Shrimp has been a delicious type of seafood that has been consumed for thousands of years, popularized for its excellent source of nutrition and health benefits.
It contains calcium, magnesium, potassium, iron, zinc, sodium, phosphorus as well as Vitamins A, B and E, which makes it a great source of important nutrients to function properly. It’s also low in fat and contains zero carbohydrates, which makes it the perfect choice when you’re watching your intake of starch and sugar.
They can be grilled, fried, and even steamed, and can be served with just about anything. Think shrimp curry, shrimp kebabs and lemon butter shrimp with chips: there are so many ways to include them in your diet.
Here are 12 health benefits of shrimp:
1. It Reduces Caloric Load
Every 100 grams of shrimp offers only 99 calories, which makes it an excellent choice if you’re trying to reduce your overall caloric intake. They are tasty and filling, and will help you to shed some extra layers while you’re at it.
2. It Promotes a Leaner Composition
Shrimp contains zero fat, which helps to reduce your fat intake and promotes a leaner, healthier body. It does contain a decent dose of cholesterol, but it’s the kind that helps to create a balance between good and bad cholesterol.
Over the years shrimp has received a lot of attention for its high cholesterol load: it meets 63% of the daily allowance per 100 grams. However, studies have proven that it’s not the bad kind of cholesterol that risks heart disease, but rather forms part of the good side of cholesterol, which actually creates balance and better health.
4. It Reduces Blood Pressure
Sodium is not good for those with hypertension, which makes it important to choose low sodium foods that are full of nutrition. Shrimp offers exactly that, with only 4% of the recommended allowance of sodium per 100 grams.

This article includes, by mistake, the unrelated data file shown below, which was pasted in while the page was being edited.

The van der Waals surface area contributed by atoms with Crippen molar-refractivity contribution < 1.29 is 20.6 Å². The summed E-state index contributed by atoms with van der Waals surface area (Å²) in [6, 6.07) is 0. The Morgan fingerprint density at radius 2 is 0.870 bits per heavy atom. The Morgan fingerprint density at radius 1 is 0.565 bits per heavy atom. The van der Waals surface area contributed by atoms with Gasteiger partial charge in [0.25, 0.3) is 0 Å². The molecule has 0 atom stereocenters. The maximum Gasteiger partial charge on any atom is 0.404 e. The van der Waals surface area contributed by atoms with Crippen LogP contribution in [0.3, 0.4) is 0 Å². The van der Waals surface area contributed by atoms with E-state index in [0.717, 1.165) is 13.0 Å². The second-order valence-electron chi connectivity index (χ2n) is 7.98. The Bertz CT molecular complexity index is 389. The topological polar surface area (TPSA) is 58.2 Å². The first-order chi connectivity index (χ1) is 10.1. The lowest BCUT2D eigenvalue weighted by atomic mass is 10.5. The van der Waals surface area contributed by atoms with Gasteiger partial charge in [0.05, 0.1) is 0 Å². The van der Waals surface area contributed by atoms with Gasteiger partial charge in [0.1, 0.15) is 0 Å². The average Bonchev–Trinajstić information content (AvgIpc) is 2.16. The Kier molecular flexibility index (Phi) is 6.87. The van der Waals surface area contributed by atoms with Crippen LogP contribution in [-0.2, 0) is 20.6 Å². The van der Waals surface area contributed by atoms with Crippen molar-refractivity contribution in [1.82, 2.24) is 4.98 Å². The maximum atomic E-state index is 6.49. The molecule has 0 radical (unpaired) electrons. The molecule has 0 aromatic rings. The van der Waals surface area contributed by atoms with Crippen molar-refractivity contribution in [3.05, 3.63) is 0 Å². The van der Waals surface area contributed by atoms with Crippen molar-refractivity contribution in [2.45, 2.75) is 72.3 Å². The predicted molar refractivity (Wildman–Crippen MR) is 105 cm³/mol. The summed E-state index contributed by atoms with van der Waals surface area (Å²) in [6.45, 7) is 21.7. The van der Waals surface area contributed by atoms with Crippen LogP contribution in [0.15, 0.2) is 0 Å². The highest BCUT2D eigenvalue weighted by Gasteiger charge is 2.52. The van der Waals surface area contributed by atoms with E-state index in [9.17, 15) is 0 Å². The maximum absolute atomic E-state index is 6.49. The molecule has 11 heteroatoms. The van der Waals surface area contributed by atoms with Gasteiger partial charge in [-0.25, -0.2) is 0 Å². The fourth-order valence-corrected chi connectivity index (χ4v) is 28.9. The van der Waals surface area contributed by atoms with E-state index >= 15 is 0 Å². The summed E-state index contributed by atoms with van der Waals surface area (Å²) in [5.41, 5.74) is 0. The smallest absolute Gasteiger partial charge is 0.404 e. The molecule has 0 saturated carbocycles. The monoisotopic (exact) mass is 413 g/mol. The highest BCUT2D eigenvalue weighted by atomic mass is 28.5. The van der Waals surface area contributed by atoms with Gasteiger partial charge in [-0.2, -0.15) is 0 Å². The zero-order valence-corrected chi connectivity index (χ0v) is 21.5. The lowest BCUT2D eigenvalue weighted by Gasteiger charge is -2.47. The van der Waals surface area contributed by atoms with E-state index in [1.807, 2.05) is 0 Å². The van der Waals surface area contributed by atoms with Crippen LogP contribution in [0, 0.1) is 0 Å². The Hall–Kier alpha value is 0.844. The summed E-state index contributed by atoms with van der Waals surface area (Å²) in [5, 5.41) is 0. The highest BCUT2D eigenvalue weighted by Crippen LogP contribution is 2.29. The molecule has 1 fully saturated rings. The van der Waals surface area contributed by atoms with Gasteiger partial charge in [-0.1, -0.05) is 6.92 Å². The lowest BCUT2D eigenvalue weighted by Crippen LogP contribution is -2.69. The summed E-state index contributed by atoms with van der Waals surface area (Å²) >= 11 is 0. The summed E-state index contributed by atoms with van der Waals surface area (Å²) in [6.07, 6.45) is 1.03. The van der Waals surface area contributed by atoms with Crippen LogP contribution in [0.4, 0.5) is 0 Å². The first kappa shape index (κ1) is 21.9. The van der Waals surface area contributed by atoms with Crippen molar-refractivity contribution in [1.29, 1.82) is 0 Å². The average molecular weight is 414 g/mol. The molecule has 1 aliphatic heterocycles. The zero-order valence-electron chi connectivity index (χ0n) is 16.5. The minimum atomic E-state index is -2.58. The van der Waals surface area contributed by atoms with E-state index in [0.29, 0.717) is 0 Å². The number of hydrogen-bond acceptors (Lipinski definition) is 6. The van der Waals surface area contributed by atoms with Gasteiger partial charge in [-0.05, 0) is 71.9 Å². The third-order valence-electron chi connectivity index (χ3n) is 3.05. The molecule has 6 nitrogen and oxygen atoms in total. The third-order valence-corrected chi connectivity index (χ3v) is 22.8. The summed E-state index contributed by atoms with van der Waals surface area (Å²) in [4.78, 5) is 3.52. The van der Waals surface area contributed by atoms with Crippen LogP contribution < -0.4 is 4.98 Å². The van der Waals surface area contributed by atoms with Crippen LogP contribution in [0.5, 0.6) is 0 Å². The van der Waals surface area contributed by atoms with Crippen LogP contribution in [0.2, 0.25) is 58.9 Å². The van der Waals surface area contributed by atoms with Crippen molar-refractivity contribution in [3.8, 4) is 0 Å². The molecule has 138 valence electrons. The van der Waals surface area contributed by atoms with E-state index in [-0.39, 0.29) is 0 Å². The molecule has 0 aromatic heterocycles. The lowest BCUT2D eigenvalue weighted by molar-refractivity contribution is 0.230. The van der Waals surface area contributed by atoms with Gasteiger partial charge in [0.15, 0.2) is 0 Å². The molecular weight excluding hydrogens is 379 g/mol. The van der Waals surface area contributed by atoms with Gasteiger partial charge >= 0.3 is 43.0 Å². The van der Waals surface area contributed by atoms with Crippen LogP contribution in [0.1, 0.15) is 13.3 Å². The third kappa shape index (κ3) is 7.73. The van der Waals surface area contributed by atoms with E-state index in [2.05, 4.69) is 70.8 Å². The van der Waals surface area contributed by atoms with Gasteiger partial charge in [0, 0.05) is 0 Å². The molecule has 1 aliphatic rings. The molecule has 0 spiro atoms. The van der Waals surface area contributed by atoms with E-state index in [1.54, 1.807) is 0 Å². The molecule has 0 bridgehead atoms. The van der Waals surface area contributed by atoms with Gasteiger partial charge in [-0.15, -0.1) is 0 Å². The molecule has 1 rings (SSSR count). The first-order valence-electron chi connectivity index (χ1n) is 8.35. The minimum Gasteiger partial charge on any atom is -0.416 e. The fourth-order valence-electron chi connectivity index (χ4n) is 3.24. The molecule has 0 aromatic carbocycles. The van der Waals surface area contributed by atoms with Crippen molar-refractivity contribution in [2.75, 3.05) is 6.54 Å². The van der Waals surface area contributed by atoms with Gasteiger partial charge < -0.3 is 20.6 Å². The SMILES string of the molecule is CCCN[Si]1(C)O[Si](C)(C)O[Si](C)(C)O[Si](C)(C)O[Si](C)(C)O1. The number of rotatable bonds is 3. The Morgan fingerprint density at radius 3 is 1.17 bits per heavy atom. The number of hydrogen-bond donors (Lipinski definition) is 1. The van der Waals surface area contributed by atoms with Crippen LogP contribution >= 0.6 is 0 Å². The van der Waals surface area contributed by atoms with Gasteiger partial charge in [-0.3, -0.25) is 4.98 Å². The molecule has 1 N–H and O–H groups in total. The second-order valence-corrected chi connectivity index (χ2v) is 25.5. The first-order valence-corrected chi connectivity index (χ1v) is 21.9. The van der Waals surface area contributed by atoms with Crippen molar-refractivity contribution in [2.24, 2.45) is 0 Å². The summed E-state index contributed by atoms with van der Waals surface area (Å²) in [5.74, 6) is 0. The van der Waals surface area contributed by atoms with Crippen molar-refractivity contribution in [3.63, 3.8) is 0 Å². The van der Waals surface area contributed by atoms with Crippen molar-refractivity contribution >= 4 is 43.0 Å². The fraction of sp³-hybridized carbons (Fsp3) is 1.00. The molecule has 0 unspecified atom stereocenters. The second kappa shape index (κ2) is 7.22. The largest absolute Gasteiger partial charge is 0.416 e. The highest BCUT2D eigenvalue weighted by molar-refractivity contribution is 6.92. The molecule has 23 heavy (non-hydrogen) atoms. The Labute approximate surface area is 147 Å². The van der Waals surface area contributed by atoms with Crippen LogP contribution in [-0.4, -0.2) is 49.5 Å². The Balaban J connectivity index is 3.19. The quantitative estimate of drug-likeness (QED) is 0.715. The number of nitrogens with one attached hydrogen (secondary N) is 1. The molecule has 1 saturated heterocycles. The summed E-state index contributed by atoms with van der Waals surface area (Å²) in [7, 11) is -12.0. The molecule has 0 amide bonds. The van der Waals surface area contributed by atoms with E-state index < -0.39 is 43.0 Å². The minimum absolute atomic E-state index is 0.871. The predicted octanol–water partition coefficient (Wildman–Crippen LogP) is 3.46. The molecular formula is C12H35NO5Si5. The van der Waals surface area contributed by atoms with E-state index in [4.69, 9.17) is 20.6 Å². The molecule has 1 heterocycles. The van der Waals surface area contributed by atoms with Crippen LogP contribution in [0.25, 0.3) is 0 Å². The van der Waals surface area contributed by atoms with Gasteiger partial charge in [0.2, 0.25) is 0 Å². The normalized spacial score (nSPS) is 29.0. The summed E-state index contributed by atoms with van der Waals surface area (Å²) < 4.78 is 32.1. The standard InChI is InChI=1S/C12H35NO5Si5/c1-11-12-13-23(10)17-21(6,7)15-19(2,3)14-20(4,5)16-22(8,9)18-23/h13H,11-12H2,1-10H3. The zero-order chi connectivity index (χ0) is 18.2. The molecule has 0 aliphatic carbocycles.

5. It’s a Natural Diuretic
Being a dense source of protein, as well as being high in potassium makes shrimp the perfect solution to water retention and excess fluid in the body. It stimulates the release of excess toxins and fluid to give you a lighter, healthier body.
6. It Promotes a Balanced Blood Sugar
Shrimp contains absolutely no carbohydrates, which means that blood sugar levels will never fluctuate after a shrimp meal. This makes it an excellent choice in preventing or managing diabetes, as well as giving stable, long term energy.
7. It Keeps Your Muscles Strong
48% of shrimp is pure protein, giving your muscles the amino acids that they need to repair and build. This promotes a leaner, stronger composition, and supports speedy recovery after heavy workouts.
Shrimp is a rich source of calcium, which is an essential mineral that has been proven to strengthen bones and teeth significantly. It also contains magnesium, which further supports better calcium absorption.
9. It Gives You More Vitality
Iron boosts red blood cell counts, which are the oxygen transporters in our body. By eating more shrimp, you will be getting iron, and the increased oxygen supply has been proven to vitalize cells, boost brain power and give your entire body a health kick.
10. It Prevents Heart Disease
Shrimp contains Omega 3 fatty acids, potassium, iron and magnesium, which work together to prevent heart disease. By eating more shrimp you will be reducing blood pressure, preventing oxidative artery stress, improving blood circulation and strengthening your entire cardiovascular system.
11. It Reduces the Risk of Getting Cancer
Selenium and powerful carotenoids in shrimp have been linked to reducing certain types of cancer, particularly breast, prostate and lung cancer. Selenium is an incredible antioxidant that prevents diseased cells from remaining unhealthy, as well as slowing tumor growth and boosting overall immunity.
12. It Gives You Longer, Stronger Hair
The zinc in shrimp serves as an excellent supplement for healthy hair growth, stimulating hair follicles and reducing hair loss significantly.
Disclaimer: Shrimp contains a substance known as purine, which makes it a good idea to eat in moderation to avoid developing kidney stones, even though purine sensitivity is rare. Shrimp is also linked to food allergies, so if you’re new at it rather have a small portion and monitor your body’s reaction.